Grapevines require drastic pruning annually to keep them in check. Vines that are not sufficiently pruned are more prone to disease, and the grapes produced don't taste as good because they're shaded by the overactive vine. Table grapes are better for eating fresh that for wine making, and include varieties like Flame seedless, Reliance and Thomson seedless. They may have green or red skin. Prune vines of table grapes while the plants are still dormant, late in winter or early in spring.
Inspect your grapevine for dead or diseased canes. Dead canes will be tan or brown and appear hardened. Diseased canes may be discolored, wounded, scarred or otherwise appear different than the healthy canes and must be removed to protect the health of the grapevine.
Clip off dead or diseased canes with your pruners, cutting them off at the base. In between each cut, sanitize your pruners with disinfectant spray. Discard all clippings when you've finished.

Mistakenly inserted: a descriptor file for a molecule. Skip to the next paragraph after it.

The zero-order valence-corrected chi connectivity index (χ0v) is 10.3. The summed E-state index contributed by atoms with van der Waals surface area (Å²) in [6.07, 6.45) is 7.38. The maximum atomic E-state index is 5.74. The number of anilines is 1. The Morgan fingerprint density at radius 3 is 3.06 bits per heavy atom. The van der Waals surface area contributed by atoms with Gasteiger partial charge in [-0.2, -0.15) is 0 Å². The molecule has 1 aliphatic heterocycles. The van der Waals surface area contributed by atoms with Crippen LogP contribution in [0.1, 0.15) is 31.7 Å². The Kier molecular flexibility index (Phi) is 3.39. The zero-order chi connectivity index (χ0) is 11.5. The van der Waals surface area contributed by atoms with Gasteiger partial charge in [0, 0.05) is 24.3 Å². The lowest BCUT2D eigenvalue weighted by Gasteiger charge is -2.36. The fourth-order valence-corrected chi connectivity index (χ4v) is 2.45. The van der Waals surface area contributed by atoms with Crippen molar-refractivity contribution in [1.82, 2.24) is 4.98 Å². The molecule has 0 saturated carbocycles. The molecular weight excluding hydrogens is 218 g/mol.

Cut off every other cane that grew the previous season, removing it at the base (the remaining canes will bear fruit this year). If you left every cane, the vine would grow out of control and become a tangled mess. This thinning promotes plant health.
Prune the remaining canes, leaving only two buds. This will promote new growth to keep your grapevine productive.
Trim any growth that rises above the training system of your grapevine or any tendrils that wind around the vine, since they can suffocate canes. Also cut off suckers that grow from the vine's trunk.